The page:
The intellect corrupted by secularism will nevertheless come up with its own substitute wisdom, such as this little neo-Marxist bon mot by our post-civilized visitor: “Reinvention is key to the progress of the individual.” Er, wrong. The key to the progress of the individual is not “reinvention,” if for no other reason than we are not invented to begin with--at least not by ourselves. Rather, the key to progress--both psychologically and spiritually--is self-discovery.
And where was that self before it was discovered? What is the ontological status of the “I” that exists in potential but awaits deployment in time? It is none other than the spark of divinity known as your soul. As one progresses spiritually, one becomes aware of the soul in the same manner that I became aware of the depth and beauty of modern jazz. It is not something you can ever discover empirically, for it is not a thing you can look at, but that through which you look. For as Meister Eckhart observed, “the eye with which we see God is the same eye with which God sees us.” Suffice it to say that this perfectly accurate statement makes no sense to the atheist, because he lacks (or is alienated from) the perceptual apparatus to understand it--that is, the intellect properly so-called.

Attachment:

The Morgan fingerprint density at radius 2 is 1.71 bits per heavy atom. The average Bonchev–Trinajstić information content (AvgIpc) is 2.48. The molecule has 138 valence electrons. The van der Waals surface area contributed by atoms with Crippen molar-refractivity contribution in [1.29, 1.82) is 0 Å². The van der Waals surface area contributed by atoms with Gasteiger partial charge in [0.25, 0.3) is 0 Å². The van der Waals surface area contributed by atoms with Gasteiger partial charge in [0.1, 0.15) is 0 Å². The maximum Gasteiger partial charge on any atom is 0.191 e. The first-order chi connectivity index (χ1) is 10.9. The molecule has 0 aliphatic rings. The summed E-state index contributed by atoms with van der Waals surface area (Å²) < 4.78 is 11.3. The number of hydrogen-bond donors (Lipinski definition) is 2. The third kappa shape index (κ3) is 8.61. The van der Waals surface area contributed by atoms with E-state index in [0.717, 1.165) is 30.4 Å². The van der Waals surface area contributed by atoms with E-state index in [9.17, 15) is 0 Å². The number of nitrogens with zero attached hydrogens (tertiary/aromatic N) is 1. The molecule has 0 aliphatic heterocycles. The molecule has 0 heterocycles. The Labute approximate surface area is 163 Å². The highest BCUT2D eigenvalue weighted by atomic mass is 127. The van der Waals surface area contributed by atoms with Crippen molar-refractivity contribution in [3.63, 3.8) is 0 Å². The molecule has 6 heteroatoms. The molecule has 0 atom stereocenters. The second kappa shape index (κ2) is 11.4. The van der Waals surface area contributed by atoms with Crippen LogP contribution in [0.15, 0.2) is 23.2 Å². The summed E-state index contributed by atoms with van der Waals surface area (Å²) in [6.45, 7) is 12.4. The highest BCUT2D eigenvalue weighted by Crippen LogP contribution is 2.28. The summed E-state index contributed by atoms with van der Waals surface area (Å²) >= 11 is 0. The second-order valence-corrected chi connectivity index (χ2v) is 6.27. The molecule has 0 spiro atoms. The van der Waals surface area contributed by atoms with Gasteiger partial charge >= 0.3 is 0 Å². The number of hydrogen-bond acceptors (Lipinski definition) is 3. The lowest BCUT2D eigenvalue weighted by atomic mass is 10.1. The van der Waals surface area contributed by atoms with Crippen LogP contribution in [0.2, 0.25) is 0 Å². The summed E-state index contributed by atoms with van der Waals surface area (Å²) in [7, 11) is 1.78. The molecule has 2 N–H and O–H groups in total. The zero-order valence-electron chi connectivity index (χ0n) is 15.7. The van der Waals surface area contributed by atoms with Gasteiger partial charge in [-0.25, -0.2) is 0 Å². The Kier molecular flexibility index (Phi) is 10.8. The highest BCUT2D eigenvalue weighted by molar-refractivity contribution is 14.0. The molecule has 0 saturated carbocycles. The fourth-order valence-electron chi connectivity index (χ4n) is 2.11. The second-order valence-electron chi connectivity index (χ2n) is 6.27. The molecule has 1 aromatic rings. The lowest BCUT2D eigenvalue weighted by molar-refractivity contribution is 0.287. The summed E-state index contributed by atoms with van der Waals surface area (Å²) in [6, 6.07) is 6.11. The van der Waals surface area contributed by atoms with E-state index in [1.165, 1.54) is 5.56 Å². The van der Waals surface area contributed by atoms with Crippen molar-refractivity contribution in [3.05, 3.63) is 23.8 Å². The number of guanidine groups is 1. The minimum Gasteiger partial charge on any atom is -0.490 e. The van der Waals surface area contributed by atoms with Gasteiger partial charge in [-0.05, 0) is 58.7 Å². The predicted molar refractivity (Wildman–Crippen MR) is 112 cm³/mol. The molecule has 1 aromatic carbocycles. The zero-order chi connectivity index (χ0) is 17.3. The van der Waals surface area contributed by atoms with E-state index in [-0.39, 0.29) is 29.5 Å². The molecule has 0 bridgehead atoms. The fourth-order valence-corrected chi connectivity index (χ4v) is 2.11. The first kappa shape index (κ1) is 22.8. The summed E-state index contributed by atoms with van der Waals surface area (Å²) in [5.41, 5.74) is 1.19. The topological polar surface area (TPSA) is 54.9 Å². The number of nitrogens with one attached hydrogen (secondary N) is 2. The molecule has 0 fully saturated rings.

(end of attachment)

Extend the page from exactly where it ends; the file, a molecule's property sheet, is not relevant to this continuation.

Coincidentally, yesterday Dr. Sanity emailed me an editorial by Dinesh D’ Souza entitled God Knows Why Faith is Thriving. He writes,
“A group of leading atheists is puzzled by the continued existence and vitality of religion.
“As biologist Richard Dawkins puts it in his new book ‘The God Delusion,’ faith is a form of irrationality, what he terms a ‘virus of the mind.’ Philosopher Daniel Dennett compares belief in God to belief in the Easter Bunny. Sam Harris, author of ‘The End of Faith’... professes amazement that hundreds of millions of people worldwide profess religious beliefs when there is no rational evidence for any of those beliefs.”